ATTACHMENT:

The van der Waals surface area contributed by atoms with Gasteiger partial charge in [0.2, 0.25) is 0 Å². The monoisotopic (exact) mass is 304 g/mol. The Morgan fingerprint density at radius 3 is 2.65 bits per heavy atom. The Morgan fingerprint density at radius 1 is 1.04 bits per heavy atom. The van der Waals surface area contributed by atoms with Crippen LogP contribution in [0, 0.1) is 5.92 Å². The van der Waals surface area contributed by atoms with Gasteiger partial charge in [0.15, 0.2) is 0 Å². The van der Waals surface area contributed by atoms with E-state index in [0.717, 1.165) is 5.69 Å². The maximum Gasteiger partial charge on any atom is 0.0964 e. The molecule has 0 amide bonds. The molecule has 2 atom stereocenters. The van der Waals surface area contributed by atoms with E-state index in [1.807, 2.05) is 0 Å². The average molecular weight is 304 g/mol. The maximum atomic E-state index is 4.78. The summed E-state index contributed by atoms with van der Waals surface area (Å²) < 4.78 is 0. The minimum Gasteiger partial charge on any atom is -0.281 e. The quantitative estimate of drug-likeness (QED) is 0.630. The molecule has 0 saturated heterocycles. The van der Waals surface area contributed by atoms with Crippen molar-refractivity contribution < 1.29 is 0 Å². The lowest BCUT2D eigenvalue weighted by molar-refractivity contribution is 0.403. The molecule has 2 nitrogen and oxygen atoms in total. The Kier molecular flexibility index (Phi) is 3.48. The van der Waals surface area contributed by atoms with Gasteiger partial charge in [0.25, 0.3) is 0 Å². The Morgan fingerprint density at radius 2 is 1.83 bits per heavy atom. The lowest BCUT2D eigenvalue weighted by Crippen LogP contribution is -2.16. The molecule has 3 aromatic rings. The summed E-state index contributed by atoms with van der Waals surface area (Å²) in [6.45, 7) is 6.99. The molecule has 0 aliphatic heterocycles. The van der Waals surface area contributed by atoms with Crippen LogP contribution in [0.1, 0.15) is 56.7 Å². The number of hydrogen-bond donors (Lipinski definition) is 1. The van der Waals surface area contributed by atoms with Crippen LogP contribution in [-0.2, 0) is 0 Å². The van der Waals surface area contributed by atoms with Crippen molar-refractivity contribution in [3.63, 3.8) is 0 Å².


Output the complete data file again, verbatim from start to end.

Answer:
The van der Waals surface area contributed by atoms with Gasteiger partial charge in [0.2, 0.25) is 0 Å². The monoisotopic (exact) mass is 304 g/mol. The Morgan fingerprint density at radius 3 is 2.65 bits per heavy atom. The Morgan fingerprint density at radius 1 is 1.04 bits per heavy atom. The van der Waals surface area contributed by atoms with Crippen LogP contribution in [0, 0.1) is 5.92 Å². The van der Waals surface area contributed by atoms with Gasteiger partial charge in [0.15, 0.2) is 0 Å². The van der Waals surface area contributed by atoms with E-state index in [0.717, 1.165) is 5.69 Å². The maximum Gasteiger partial charge on any atom is 0.0964 e. The molecule has 0 amide bonds. The molecule has 2 atom stereocenters. The van der Waals surface area contributed by atoms with E-state index in [1.807, 2.05) is 0 Å². The average molecular weight is 304 g/mol. The maximum atomic E-state index is 4.78. The summed E-state index contributed by atoms with van der Waals surface area (Å²) < 4.78 is 0. The minimum Gasteiger partial charge on any atom is -0.281 e. The quantitative estimate of drug-likeness (QED) is 0.630. The molecule has 0 saturated heterocycles. The van der Waals surface area contributed by atoms with Crippen molar-refractivity contribution < 1.29 is 0 Å². The lowest BCUT2D eigenvalue weighted by molar-refractivity contribution is 0.403. The molecule has 2 nitrogen and oxygen atoms in total. The Kier molecular flexibility index (Phi) is 3.48. The van der Waals surface area contributed by atoms with Gasteiger partial charge in [0.25, 0.3) is 0 Å². The Morgan fingerprint density at radius 2 is 1.83 bits per heavy atom. The lowest BCUT2D eigenvalue weighted by Crippen LogP contribution is -2.16. The molecule has 3 aromatic rings. The summed E-state index contributed by atoms with van der Waals surface area (Å²) in [6.45, 7) is 6.99. The molecule has 0 aliphatic heterocycles. The van der Waals surface area contributed by atoms with Crippen LogP contribution in [0.1, 0.15) is 56.7 Å². The number of hydrogen-bond donors (Lipinski definition) is 1. The van der Waals surface area contributed by atoms with Crippen LogP contribution in [-0.2, 0) is 0 Å². The van der Waals surface area contributed by atoms with Crippen molar-refractivity contribution in [3.63, 3.8) is 0 Å².